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Health Is Still Social: Contemporary Examples in the Age of the Genome

  • Timothy H Holtz mail,

    To whom correspondence should be addressed. E-mail:tholtz@igc.org

    X
  • Seth Holmes,
  • Scott Stonington,
  • Leon Eisenberg
  • Published: October 24, 2006
  • DOI: 10.1371/journal.pmed.0030419
  • Featured in PLOS Collections

In 1999, Leon Eisenberg wrote an essay entitled, “Does social medicine still matter in an era of molecular medicine?” [1]. Anticipating the scientific discussion that would accompany the complete mapping of the human genome, followed by hubristic predictions of an end to disease through the introduction of gene-based therapy, Eisenberg reminded his readers of the inherent social basis of disease causation. “The developments in molecular biology highlight the salience of the social environment and underscore the urgency to rectify inequity and injustice. All medicine is inescapably social,” he wrote.

In this Essay, we revisit those concerns and expand them to discuss the current state of scholarship on the social causes of, experiences of, and responses to disease. We contend that social medicine is as important now as it has ever been. The field of social medicine includes various social and cultural studies of health and medicine [2], and in this article, we will focus on one domain of these studies—the social roots of disease—to illustrate the contemporary importance of social medicine.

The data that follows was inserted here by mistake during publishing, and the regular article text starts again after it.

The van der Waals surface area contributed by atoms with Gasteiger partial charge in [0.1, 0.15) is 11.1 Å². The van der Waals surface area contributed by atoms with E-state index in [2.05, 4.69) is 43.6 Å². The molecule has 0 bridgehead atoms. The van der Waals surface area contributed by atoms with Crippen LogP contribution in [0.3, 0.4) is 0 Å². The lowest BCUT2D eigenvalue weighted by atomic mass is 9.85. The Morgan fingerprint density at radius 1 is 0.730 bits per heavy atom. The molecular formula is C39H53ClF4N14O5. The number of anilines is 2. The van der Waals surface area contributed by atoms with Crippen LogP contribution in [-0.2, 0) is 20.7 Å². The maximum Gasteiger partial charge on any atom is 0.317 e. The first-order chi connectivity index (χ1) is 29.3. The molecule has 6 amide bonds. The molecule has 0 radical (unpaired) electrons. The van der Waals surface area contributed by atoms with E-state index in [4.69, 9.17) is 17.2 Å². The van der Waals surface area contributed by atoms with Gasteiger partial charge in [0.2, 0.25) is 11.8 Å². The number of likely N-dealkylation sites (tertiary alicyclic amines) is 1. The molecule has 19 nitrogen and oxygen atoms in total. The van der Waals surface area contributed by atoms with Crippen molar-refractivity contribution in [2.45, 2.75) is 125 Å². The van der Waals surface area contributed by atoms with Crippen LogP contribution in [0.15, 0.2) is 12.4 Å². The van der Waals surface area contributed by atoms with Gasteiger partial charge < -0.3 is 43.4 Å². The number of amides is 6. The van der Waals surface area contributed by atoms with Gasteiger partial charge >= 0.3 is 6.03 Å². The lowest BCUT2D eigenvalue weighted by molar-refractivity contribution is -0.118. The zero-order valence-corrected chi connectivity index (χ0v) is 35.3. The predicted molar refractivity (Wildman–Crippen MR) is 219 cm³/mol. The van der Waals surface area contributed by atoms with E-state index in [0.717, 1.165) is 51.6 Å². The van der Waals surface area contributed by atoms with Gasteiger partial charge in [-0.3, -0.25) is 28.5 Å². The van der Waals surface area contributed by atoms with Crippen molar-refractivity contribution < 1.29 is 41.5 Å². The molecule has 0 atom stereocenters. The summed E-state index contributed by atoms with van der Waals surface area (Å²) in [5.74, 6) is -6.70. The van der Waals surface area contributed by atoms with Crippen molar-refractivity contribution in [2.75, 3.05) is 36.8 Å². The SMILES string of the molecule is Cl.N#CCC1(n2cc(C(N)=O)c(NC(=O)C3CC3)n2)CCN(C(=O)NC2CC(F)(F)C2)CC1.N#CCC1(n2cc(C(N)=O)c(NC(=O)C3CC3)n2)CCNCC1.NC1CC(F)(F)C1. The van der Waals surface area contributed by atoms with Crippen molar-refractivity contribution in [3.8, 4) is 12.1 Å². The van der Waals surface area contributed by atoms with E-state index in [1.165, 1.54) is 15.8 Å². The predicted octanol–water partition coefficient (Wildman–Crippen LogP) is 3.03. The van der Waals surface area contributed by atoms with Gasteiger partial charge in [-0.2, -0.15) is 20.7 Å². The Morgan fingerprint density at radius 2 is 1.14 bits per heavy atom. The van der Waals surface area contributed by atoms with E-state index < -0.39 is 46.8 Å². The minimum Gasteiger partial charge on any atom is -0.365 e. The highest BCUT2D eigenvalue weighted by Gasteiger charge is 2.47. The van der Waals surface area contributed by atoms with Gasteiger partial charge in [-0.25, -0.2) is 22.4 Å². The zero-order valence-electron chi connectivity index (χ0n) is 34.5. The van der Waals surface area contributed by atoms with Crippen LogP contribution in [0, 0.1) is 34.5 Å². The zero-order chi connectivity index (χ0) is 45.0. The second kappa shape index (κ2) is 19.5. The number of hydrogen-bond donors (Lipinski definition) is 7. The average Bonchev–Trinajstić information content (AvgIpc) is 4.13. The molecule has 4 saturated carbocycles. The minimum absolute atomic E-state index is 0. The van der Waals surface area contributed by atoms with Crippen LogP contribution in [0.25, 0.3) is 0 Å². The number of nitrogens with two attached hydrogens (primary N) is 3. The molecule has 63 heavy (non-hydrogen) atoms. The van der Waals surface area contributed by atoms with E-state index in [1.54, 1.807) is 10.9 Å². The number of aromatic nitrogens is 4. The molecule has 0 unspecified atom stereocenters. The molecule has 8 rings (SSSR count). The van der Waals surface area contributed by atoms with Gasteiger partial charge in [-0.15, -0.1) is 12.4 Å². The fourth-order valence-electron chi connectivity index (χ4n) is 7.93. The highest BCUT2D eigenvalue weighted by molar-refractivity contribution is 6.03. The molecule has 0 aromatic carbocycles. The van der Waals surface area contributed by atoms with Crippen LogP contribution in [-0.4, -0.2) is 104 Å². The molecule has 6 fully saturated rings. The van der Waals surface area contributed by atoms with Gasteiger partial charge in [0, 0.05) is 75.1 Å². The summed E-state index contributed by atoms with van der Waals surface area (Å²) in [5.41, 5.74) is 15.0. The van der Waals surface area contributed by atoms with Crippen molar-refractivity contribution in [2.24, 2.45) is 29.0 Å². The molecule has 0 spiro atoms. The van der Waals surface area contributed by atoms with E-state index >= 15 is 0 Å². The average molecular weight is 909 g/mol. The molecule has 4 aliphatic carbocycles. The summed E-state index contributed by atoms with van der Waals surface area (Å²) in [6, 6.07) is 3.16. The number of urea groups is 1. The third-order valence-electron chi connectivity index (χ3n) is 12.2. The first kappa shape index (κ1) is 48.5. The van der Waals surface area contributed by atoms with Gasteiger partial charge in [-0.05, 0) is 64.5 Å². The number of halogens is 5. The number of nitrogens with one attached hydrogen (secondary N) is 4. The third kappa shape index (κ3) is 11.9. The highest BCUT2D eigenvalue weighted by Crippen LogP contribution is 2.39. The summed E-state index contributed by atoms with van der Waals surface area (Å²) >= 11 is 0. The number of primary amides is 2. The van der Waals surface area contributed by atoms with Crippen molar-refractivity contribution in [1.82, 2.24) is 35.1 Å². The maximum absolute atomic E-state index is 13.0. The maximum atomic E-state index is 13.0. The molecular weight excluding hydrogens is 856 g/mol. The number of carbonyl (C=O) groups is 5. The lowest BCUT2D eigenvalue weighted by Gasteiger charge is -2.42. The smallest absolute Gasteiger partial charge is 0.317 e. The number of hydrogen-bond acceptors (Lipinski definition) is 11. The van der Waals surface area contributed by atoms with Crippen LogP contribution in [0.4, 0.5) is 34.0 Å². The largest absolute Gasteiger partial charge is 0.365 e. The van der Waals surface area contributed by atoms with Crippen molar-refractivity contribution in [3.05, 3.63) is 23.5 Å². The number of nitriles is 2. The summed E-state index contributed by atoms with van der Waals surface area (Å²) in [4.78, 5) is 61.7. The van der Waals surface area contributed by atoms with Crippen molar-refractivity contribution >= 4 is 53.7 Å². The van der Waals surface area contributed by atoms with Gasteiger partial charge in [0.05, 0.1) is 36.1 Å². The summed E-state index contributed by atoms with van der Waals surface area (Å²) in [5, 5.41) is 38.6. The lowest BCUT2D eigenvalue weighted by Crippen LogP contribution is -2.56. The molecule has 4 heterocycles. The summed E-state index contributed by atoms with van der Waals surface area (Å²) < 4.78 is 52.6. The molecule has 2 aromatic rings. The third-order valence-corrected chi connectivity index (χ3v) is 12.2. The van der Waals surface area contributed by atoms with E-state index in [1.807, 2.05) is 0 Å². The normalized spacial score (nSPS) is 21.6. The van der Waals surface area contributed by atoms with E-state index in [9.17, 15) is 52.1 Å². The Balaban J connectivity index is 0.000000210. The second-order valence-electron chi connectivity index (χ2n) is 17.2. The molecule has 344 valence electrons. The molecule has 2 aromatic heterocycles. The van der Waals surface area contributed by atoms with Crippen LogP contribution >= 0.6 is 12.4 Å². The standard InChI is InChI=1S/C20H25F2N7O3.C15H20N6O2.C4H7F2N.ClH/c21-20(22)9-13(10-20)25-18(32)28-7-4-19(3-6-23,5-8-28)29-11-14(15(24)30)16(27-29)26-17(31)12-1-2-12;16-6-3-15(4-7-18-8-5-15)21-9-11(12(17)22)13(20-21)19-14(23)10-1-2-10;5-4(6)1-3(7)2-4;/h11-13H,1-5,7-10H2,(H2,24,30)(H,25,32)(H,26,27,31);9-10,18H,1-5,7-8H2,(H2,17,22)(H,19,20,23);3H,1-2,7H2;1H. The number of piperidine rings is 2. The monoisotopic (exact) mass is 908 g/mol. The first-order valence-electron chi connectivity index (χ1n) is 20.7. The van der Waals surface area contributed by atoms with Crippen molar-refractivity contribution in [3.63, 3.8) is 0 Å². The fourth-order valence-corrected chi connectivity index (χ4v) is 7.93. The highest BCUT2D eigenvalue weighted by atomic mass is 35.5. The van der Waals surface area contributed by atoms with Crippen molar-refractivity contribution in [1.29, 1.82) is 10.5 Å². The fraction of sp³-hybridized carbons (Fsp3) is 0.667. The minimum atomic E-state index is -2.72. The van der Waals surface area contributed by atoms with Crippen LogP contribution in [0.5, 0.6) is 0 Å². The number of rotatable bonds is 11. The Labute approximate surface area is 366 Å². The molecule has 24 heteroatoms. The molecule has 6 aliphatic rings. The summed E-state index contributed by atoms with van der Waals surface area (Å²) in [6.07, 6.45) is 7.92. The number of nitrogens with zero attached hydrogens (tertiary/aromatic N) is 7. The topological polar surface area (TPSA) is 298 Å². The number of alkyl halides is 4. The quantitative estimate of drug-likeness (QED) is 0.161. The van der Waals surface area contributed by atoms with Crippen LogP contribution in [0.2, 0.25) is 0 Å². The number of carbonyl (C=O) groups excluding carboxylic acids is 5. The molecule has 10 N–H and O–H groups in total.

Contemporary Examples

The final sequencing of the human genome was announced in 2001 and greeted with great fanfare. Scientists have since cloned the embryo of a sheep, followed by a dog, cow, horse, mule, and mouse. With automated DNA sequencing, the genetic code may soon be cracked for nearly every major animal phylum. Many scientists are hopeful that these developments will eventually produce laboratory-based gene therapies that will cure many human diseases. What is invariably lost in these celebrations of scientific advances is awareness that human social organization is the primary determinant of how diseases are distributed in society, and that much of human disease results from preventable social factors. This inextricable link between social inequality and ill health is seen in nearly every field of medicine.

Environmental disasters.

As a first example, consider the recent global environmental disasters, which, natural or unnatural, laid bare the inequalities that cut across society. The years 2004 and 2005 were terrible years for “natural” disasters—the Asian tsunami on December 26, 2004 [3], Hurricane Katrina in September 2005 [4], and the Kashmir earthquake in October 2005 [5]. Although nature triggered these events, there was nothing “natural” about the extent to which certain people were more likely to die. All disasters are shaped by the context and hierarchy of human social organization.

The role of human behavior and social organization in determining who was at risk is an ignored but vital aspect of disasters. In a landmark study, sociologist Eric Kleinenberg, researching the Chicago heat wave of 1995, found that the mortality attributed to the disaster could only be fully understood with a “social autopsy” of the event. Without “de-naturalizing” the event, its outcomes and its relationship with social inequalities and local policies remained obscure [6].

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The devastation wrought by Hurricane Katrina exposed underlying social inequalities

(Photo: Waving Goodbye, Abigail Hankin)

doi:10.1371/journal.pmed.0030419.g001